So I'm sitting there, one warm
afternoon, thinking up ways to improve upon the software I've been
developing over the last year or so. Of course, speed improvements
are always sought after, as well as improved simplicity of design.
When those go hand in hand, you are golden.
With PHP it is possible to accomplish both in many
ways. One method I have used to great success is to createC modules
to expand the core functionality of PHP. Convert a couple of those
frustratingly slow, but critical, routines into C and you will very
likely see a major performance boost, not to mention a pat on the
back from your boss, accolades from PHP development groups, and
serious respect from your fellow developers. This of course is
assuming you don't bomb the compilation of PHP and shut down 30 of
your e-commerce sites while you scramble to undo the mess on the
server. That usually gets you a completely different reaction from
The solution my friends, is
to not work on the same PHP build that is currently interpreting the
myriad of websites requiring immediate services. "I know that!", you
say, "But how can you run multiple builds of PHP on the same server
and have some sites be served by one of the PHP builds, while the
other (the test one) is served by another PHP build all while using
one instance of Apache?" Well my long-winded,
run-on-sentence-speaking friend here is how you do it.
First, the context: I'm currently working with a
FreeBSD system, utilizing Apache 1.3 for web services, and PHP 4.2.2.
I haven't tested this out on Linux or Windows, but I do believe that
any Unix flavor should be fine. The main key is Apache, or rather
the configuration file: httpd.conf
Step One: Organization
For simplicity's sake, I'm
going to recommend that you organize you system in such a way that
each domain you are hosting has it's own PHP directory located below
the document root (like cgi-bin). This directory is going to contain
a link to the correct build of PHP for the site.
So here is the directory structure I am going to
This is the root of the Ecommerce
The document root
The php compiler (and
The images directory
Create the same
structure in your test site directory. I would also suggest thatyou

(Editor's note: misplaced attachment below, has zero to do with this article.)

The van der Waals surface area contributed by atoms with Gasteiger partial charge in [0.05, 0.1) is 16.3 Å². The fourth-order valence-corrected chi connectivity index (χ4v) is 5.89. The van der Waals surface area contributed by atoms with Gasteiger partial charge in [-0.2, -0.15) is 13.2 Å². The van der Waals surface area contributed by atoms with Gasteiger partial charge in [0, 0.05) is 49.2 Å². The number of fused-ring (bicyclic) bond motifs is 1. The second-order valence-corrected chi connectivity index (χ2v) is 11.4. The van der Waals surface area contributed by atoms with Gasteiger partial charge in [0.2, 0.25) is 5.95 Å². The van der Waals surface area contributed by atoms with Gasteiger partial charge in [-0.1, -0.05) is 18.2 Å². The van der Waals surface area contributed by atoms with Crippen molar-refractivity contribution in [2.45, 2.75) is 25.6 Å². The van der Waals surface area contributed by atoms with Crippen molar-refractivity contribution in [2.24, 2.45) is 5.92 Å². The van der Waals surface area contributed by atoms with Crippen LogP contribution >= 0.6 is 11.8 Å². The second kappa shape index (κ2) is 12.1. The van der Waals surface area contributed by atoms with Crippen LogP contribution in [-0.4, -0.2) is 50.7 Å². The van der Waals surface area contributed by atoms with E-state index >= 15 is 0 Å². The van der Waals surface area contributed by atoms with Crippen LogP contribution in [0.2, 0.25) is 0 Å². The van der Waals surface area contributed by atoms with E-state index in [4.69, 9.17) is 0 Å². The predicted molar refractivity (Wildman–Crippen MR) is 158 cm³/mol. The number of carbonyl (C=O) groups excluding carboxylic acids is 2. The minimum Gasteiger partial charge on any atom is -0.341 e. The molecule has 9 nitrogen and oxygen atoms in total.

create a directory somewhere else on the server to contain the actual
PHPbuild. You could place the builds in the php folder for each
site, but it is muchmore efficient (should you want multiple sites
to use the same php build) to havea single location, and then simply
link to the correct build inside the php directory.
Step Two: Multiple PHP Builds
Now that you have the correct structure it is time to
create the different builds of PHP. The key here is to compile them
as a CGI version, not the Apache module. I know, I know, there are
some security risks, but the payoff far outweighs the risk. This
does mean, however, you should be much more conscious about your
code, and CGI data (but you all are anyway, so I'm wasting my
keystrokes as it were). For the moment, since you are going to be
using one PHP as a test point for your new module, just create two
identical (and functioning) PHP builds.
just copy the same PHP build. You should have two separate
directories of PHP source. Since you will be using one PHP source
for your new module additions, you will be making a lot of changes to
the folders in the directories. If you should accidentally overwrite
your stable PHP version in the future, you will wish you had an
untouched PHP directory set so that you could just compile another
one. Considering that reengagement time is crucial when anything
happens to a commercial webserver, the additional resource
expenditure is completely justified.
So now you
have two files called "php" on your drive. Move them to the
directory that you setup for the builds (you might consider renaming
the PHP's for identity purposes something like "php.stable" and
"php.test" would work).
Now link the correct
binary to the correct domain by going into the php directory of each
domain and creating a link called "php" (ln /path/to/php/php.stable
Step Three: Modifying
Here is where the magic comes in. This
took myself and a couple other guys (Thanks Brian and Jason!) weeks
to figure out. Unfortunately (until now) nothing was on the web
about how to do it (that we could find).
main configuration file for Apache is httpd.conf. It controls, among
other things, the configuration for each Virtual Host (that is, each
domain) you are serving, as well as the reaction Apache should take
towards any given filename extension. First we indicate that we are
considering .php files to be special by adding a Handler (this can be
added anywhere, but for organizational purposes it is best to include
them before the Virtual Host listings).
AddHandler php-script .php
Next we include the Action that Apache should take when
a php-script file is encountered.
Action php-script /php/php
This is the key point. This line tells Apache that it
should execute the binary at the relative location (as this is in
reference to the DocumentRoot setting in the VirtualHost section for
each domain) and feed in the requested PHP file.
Since Apache considers every request relative to the
DocumentRoot (which in our case is htdocs) we will need to add two
ScriptAliases to allow the process to proceed.
result of it is when a client requests catalog.php from
myEcommerceSite, Apache accesses the file and sends it through the
binary (or link) called php located at:
Once the PHP
binary is finished with the page it is transmitted to the user, just
as it normally would be with an Apache module.
Restart the Apache server and you are ready to go. All
you need to do is change which PHP build any given site is linked to
and you can adjust which interpreter is used!